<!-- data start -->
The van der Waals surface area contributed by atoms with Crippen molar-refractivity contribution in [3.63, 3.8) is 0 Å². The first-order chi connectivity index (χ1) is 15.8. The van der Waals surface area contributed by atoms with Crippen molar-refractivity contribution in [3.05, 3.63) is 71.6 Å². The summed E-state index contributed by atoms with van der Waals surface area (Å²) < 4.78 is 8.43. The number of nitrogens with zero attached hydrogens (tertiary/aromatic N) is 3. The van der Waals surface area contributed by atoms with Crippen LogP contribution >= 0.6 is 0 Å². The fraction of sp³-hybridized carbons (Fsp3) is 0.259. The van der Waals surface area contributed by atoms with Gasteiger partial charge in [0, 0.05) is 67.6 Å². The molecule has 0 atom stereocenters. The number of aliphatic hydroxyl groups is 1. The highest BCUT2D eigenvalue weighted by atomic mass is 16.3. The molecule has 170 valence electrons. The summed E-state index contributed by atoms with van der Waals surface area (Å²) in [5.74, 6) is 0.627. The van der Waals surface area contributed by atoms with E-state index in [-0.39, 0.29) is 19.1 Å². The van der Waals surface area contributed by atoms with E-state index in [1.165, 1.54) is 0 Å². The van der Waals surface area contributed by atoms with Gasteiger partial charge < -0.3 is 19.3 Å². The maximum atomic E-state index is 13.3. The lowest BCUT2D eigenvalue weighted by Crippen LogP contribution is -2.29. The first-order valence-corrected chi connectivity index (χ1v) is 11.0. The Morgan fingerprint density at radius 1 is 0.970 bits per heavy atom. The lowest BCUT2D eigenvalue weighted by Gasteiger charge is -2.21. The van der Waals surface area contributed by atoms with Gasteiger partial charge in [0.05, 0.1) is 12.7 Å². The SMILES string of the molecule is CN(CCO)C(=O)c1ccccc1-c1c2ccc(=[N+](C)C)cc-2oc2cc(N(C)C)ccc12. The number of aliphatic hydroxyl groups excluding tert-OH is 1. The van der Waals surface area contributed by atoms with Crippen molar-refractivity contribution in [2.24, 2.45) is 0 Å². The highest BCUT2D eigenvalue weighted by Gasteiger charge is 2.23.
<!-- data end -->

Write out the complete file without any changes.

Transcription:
The van der Waals surface area contributed by atoms with Crippen molar-refractivity contribution in [3.63, 3.8) is 0 Å². The first-order chi connectivity index (χ1) is 15.8. The van der Waals surface area contributed by atoms with Crippen molar-refractivity contribution in [3.05, 3.63) is 71.6 Å². The summed E-state index contributed by atoms with van der Waals surface area (Å²) < 4.78 is 8.43. The number of nitrogens with zero attached hydrogens (tertiary/aromatic N) is 3. The van der Waals surface area contributed by atoms with Crippen LogP contribution >= 0.6 is 0 Å². The fraction of sp³-hybridized carbons (Fsp3) is 0.259. The van der Waals surface area contributed by atoms with Gasteiger partial charge in [0, 0.05) is 67.6 Å². The molecule has 0 atom stereocenters. The number of aliphatic hydroxyl groups is 1. The highest BCUT2D eigenvalue weighted by atomic mass is 16.3. The molecule has 170 valence electrons. The summed E-state index contributed by atoms with van der Waals surface area (Å²) in [5.74, 6) is 0.627. The van der Waals surface area contributed by atoms with E-state index in [-0.39, 0.29) is 19.1 Å². The van der Waals surface area contributed by atoms with E-state index in [1.165, 1.54) is 0 Å². The van der Waals surface area contributed by atoms with Gasteiger partial charge < -0.3 is 19.3 Å². The maximum atomic E-state index is 13.3. The lowest BCUT2D eigenvalue weighted by Crippen LogP contribution is -2.29. The first-order valence-corrected chi connectivity index (χ1v) is 11.0. The Morgan fingerprint density at radius 1 is 0.970 bits per heavy atom. The lowest BCUT2D eigenvalue weighted by Gasteiger charge is -2.21. The van der Waals surface area contributed by atoms with Gasteiger partial charge in [0.05, 0.1) is 12.7 Å². The SMILES string of the molecule is CN(CCO)C(=O)c1ccccc1-c1c2ccc(=[N+](C)C)cc-2oc2cc(N(C)C)ccc12. The number of aliphatic hydroxyl groups excluding tert-OH is 1. The van der Waals surface area contributed by atoms with Crippen molar-refractivity contribution in [2.24, 2.45) is 0 Å². The highest BCUT2D eigenvalue weighted by Gasteiger charge is 2.23.